by Xinhua writers Han Miao, Guo Xinfeng, Cui Yuanlei
BEIJING, Nov. 4 (Xinhua) -- When Chen Feng served passengers on his airline's first flight from Haikou to Beijing on a sunny day in May 1993, he had no idea how far Hainan Airlines (HNA) would fly.
The startup, founded through joint stock reform, was a relatively new phenomenon in the country's aviation industry at the time, which was dominated by state-owned airlines. Later that year, China would start reforming state-owned companies after it endorsed the "socialist" market economy in a key Party meeting in 1992.
Two decades on, HNA has become the country's fourth-biggest airline, with more than 330 planes and total assets of nearly 360 billion yuan (59 billion U.S. dollars). However, Chen said China's market, including the aviation industry, is still not free enough. He is not alone.
The past 35 years of reform and opening up have fueled the growth of a raft of companies like HNA and the proliferation of self-made rich. Yet, some beneficiaries of reform have started to oppose further changes in the country, becoming "powerful vested interests" that obstruct China's new reforms.
PATTERN OF VESTED INTERESTS
"Compared with 20 years ago, now it is very easy to tell who is rich and who is poor. In the past, we were all poor. A pattern of vested interests has come into being. The yawning rich-and-poor gap stands out among the problems caused by the 'entrenched interests,'" said Chi Fulin, head of the China Institute for Reform and Development, a Hainan-based think tank.
The Forbes 2013 list of China's richest showed that the wealth of the top 100 totaled 316.45 billion U.S. dollars, while around 100 million people earn less than 2,300 yuan per year in rural areas, according to official data.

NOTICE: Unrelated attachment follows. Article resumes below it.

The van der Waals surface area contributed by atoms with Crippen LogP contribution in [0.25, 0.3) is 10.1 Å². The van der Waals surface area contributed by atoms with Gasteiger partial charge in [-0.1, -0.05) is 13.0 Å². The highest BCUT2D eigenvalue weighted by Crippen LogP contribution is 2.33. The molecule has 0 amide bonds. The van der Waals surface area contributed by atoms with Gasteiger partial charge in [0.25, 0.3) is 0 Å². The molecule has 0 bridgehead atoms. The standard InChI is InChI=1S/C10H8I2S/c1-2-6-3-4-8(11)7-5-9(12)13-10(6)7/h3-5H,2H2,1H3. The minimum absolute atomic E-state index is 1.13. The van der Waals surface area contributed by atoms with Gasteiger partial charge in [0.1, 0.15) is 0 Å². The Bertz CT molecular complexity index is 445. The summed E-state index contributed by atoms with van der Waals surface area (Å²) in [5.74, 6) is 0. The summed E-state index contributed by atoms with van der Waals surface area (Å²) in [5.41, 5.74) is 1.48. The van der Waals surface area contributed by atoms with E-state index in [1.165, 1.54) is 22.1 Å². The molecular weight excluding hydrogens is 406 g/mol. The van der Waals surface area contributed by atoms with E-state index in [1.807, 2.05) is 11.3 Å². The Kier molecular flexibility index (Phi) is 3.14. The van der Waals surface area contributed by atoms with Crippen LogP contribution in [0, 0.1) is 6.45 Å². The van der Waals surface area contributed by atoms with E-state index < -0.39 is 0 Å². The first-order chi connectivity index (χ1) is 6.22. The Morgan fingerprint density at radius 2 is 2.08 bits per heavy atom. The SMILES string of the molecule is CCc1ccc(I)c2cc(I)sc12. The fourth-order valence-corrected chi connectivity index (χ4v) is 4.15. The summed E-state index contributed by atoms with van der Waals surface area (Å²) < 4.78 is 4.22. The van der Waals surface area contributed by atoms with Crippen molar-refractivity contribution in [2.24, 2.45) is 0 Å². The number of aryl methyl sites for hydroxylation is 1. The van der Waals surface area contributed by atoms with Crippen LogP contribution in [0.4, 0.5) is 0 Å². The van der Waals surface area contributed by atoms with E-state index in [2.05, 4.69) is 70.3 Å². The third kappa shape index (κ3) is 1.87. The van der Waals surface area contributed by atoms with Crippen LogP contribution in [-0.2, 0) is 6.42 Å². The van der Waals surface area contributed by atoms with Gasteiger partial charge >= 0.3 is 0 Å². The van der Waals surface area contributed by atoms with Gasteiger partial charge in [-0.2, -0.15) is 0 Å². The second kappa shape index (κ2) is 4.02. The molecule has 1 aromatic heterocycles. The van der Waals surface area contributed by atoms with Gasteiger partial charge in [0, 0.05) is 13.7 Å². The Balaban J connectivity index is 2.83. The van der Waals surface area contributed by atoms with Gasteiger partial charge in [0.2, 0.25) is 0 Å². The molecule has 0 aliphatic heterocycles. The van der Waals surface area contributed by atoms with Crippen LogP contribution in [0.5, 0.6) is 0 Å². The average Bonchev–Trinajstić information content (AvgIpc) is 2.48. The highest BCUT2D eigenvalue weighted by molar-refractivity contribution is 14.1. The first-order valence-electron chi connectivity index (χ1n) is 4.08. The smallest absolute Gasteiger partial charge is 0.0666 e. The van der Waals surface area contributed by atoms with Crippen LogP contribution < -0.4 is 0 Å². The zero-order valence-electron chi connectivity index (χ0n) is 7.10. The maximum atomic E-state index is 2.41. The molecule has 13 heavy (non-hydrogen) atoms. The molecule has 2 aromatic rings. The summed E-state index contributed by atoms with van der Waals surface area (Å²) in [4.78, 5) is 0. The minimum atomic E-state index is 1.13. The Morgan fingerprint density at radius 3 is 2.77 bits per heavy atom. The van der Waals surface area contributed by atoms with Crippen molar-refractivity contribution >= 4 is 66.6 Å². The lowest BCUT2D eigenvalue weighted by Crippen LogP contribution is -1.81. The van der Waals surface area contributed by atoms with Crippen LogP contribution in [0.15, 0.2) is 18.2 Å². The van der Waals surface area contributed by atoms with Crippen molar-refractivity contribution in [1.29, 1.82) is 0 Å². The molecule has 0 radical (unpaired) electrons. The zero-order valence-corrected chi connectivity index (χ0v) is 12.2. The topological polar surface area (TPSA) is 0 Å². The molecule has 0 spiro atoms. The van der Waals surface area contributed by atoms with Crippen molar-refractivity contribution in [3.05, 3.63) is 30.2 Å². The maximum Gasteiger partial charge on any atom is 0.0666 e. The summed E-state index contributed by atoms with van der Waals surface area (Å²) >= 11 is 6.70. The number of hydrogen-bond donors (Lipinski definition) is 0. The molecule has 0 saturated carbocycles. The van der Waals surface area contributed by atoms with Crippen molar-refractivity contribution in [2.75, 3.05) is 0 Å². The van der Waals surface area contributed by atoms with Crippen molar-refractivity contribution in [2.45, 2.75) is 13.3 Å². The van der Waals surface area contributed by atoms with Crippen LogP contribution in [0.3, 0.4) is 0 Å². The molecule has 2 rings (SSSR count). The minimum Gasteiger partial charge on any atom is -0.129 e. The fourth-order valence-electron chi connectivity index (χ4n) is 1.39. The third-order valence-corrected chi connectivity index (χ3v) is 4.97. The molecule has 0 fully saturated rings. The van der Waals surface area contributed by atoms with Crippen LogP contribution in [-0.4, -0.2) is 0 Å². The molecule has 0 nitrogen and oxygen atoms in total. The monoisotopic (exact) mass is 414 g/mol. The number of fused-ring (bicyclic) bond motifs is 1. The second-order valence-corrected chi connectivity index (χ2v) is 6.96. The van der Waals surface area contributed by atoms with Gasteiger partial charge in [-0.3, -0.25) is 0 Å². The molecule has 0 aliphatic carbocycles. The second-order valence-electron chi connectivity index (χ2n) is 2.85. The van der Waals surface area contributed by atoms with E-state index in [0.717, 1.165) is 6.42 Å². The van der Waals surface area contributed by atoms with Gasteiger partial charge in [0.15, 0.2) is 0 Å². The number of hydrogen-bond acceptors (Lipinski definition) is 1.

This is just a snapshot of China's unbalanced distribution of wealth. In fact, the gaps are widening between city and countryside, industries, rich and poor and among different regions, said Wang Yukai, a professor at the Chinese Academy of Governance.
Zhou Tianyong, a researcher at the Party School of the Communist Party of China Central Committee, pointed out that the government and state-owned companies and banks are taking the lion's share of interests. Some key industries, such as energy, finance and telecommunications, are monopolized by state-owned enterprises (SOE).
The job preferences of young people provide a further glimpse into the reality. College graduates are least interested in being factory workers, while they identified civil servant jobs as the most sought-after positions, according to a poll launched this year by SINA.com, a major portal website in China. Another survey conducted by YJBYS.com, a recruitment website, showed that young people voted finance, banking and IT industries as the most desirable areas of work.
Meanwhile, the administrative approval system gives the government paramount powers, which can encourage bribery and spawn corruption, Zhou said.
Whenever HNA wants to buy a new plane or add flights, the company must ask for government permission.
"The market should have the final say, rather than the government," said Chen. "This way of doing things really needs reform."
KEY OF CHINA'S NEW REFORMS
Experts believe that the key to China's new reforms is not simply how to make the economic pie bigger, but to realize fair distribution.
The benefits of reform and opening up should be enjoyed by all people. A first-come-first-served and winners-take-all situation should be avoided, said Zheng Yongnian, professor at National University of Singapore.